This luxurious hardback edition features four long stories printed on glossy, high quality paper. All are written by John Wagner and Alan Grant who cut their teeth on Judge Dredd and other strips at 2000AD before moving on to even greater fame and glory. The first yarn is ‘Judgement on Gotham’ in which Judge Death turns up in Gotham. Judge Death is one of the four Dark Judges who believe that since all crime is committed by living people then life itself is a crime which must be eliminated. Having wiped out all life in their own world they frequently cross to the world of Judge Dredd to do more wiping. From there Judge Death got to Gotham and Batman gets to Mega-City One when he puts on the trans-dimensional teleportation belt. As in all good buddy stories, he and Dredd don’t hit it off at first, though there is plenty of hitting. As the story develops old Batman villain the Scarecrow teams up with Judge Death. Warning; contains extreme violence and some very odd looking people. They look odd because they are drawn by Simon Bisley whose work is not entirely to my taste.
‘Vendetta in Gotham’ is a clever time-paradox story in which Dredd comes to Gotham and has a long fight with Batman, providing plenty of good action sequences. Further plot description would spoiler it but the Ventriloquist features prominently.
The art by Cam Kennedy was more to my taste than that in the previous story, having a bit of a Gene Colan look about it. I say ‘more to my taste’ rather than ‘better’ because these things are very personal. A lot of labour goes into the graphics and it is unfair to denigrate hard working professionals. I am a product of my genes and my environment (Marvel comics of the sixties and seventies) but should not let my own illogical preferences bias readers who may well love this modern gory stuff.
The Riddler, unsurprisingly, is the opening villain in ‘The Ultimate Riddle’ but he is only a pawn in a bigger game. Batman, Judge Dredd and an assortment of other violent chaps are gathered together to fight for the amusement of His Tyrannical Holiness the Emperor Xero. Batman’s policy of not killing people puts him at a severe disadvantage, as Dredd is keen to point out. The basic idea of good guys being forced to fight is obviously not new but it was well done and with a clever ending. The art by Carl Critchlow (pages 114-145) and Dermot Power (pages 146-149) was perfectly good. I should mention that, despite a tendency for one page poster images here and there, the storytelling in all these episodes is just fine; it’s always easy to follow what’s going on. That’s very important in comics.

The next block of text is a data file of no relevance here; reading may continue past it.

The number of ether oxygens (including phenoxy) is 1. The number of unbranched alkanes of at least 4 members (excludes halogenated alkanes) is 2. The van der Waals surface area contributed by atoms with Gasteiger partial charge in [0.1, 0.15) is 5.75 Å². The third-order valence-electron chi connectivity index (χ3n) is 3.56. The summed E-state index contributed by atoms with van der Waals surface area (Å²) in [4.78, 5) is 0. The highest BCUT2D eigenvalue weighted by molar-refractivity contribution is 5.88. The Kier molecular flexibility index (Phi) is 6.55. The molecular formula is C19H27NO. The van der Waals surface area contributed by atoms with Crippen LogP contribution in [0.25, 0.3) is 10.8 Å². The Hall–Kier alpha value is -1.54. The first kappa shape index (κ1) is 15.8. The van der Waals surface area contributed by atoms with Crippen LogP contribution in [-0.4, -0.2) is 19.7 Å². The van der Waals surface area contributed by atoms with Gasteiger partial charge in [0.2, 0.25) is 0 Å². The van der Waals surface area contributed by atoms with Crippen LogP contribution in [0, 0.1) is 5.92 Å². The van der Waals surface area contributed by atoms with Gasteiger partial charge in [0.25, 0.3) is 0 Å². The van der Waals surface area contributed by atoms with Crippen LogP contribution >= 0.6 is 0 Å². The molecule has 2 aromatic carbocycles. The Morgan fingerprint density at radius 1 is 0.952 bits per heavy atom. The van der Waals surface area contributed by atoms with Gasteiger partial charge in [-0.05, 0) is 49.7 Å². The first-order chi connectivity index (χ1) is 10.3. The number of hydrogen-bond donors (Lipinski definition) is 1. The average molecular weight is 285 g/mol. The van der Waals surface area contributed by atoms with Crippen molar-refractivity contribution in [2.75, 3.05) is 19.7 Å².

Both story and art seem to get better and better as you work your way through the book, up to a point. That point was the long and excellent tale entitled ‘Die Laughing’. Batman’s arch-villain The Joker is teamed with Dredd’s arch-villains the Dark Judges in a long, convoluted tale with many moments of macabre humour. As befitting the best story this one had great art, though it did seem to get a bit exuberantly cartoon-like with the minor characters towards the end. No doubt one’s eyes do bulge when one encounters the Dark Judges but I’m not sure if they bulge quite as much as this. There is a cameo appearance by English actor Richard Wilson on page 220, in the bottom left hand corner. At least, it looks like him. Richard played Victor Meldrew in ‘One Foot in the Grave’ but might be better known now for ‘Merlin’, certainly in fantastical genre circles.
The last story ‘Lobo/Judge Dredd; Psycho-Bikers vs. The Mutants from Hell’ is the point, mentioned above, at which things stop getting better. They don’t get very much worse though and I enjoyed this piece of violent hokum quite a bit. Lobo is hired to protect a shape-shifter who, it turns out, has used a dimension hopper to go on the lam from Mega-City One. Chasing him for payment, Lobo goes to Dredd’s home town and ends up in a big fight with certain mutants. I think Lobo and Judge Dredd are the Psycho-Bikers of the title. The art by Val Semeiks and John Dell was appropriately ludicrous and the colours by Gloria Vasquez were suitably bright.
Obviously, appealing to fans of both Batman and Judge Dredd is a marketing man’s dream. Double your money and take it away, as they used to say on telly. The script and art here seem to me more from the Dredd stable but to be honest I haven’t seen much modern Batman. It could be similar. In any case, fans of both heroes might like to take a look.
This review first appeared at https://www.sfcrowsnest.info/